Karen Coyle, an authority on linked data in libraries whom we have recently reported on, shared her thoughts on visualizing linked data: “One of the questions I always get when talking about the Semantic Web is ‘What does it look like?’ This is kind of like asking what electricity looks like: it doesn’t so much look like anything, as it makes certain things possible. But I fully understand that people need to see something for this all to make sense, so when the webinar technology allows it I have started showing some web pages. When it doesn’t, I send people to links they can explore on their own. Since some of you may have this same question, here are a few illustrations using two sites that can present authors in a Semantic Web form.”
Coyle continues, “When you do a search for an author on the Open Library you retrieve a page for the author. This is a page for the author Barbara Cartland (above). The page has not been hand-coded by a human but is derived “on the fly” from the information in the Open Library database. That same information is available in a semantic web format, RDF in XML… This is not intended to be human friendly — it is code to be used by programs. You should notice that it makes use of identifiers that look like URLs: <foaf:person about=”http://openlibrary.org/authors/OL22022A”></foaf:person>”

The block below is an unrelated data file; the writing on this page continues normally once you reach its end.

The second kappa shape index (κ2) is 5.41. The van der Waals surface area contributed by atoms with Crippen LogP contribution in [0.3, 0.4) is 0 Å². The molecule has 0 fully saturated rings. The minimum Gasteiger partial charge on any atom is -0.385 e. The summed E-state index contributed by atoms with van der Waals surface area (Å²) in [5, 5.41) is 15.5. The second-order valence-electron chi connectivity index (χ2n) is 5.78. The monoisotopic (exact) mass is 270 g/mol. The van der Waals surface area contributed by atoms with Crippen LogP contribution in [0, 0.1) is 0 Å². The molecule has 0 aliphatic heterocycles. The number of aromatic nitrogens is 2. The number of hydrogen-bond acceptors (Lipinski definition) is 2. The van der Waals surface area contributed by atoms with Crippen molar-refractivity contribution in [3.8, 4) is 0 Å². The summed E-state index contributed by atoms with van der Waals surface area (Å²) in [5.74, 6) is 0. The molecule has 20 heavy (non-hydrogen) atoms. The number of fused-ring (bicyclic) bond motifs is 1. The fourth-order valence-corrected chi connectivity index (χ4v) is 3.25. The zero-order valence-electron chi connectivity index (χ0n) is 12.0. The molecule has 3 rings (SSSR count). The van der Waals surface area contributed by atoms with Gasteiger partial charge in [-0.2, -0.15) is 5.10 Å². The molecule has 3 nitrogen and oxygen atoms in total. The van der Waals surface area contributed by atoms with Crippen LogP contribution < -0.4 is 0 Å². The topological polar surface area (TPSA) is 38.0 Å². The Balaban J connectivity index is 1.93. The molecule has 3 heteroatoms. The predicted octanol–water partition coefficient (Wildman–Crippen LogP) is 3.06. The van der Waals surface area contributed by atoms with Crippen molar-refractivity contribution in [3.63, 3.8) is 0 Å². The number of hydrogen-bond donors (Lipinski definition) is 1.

Coyle goes on, “The above establishes the primary identifier for all of the information that follows in the XML. You will also see that, like other applications using XML, it allows you to mix data elements from different “namespaces.” The Open Library RDF uses a mix of elements from Dublin Core, Friend-of-a-Friend (FOAF), the Bibliographic Ontology, and RDA Vocabularies.”
Learn more about this topic here.
Image: Courtesy kcoyle.blogspot.com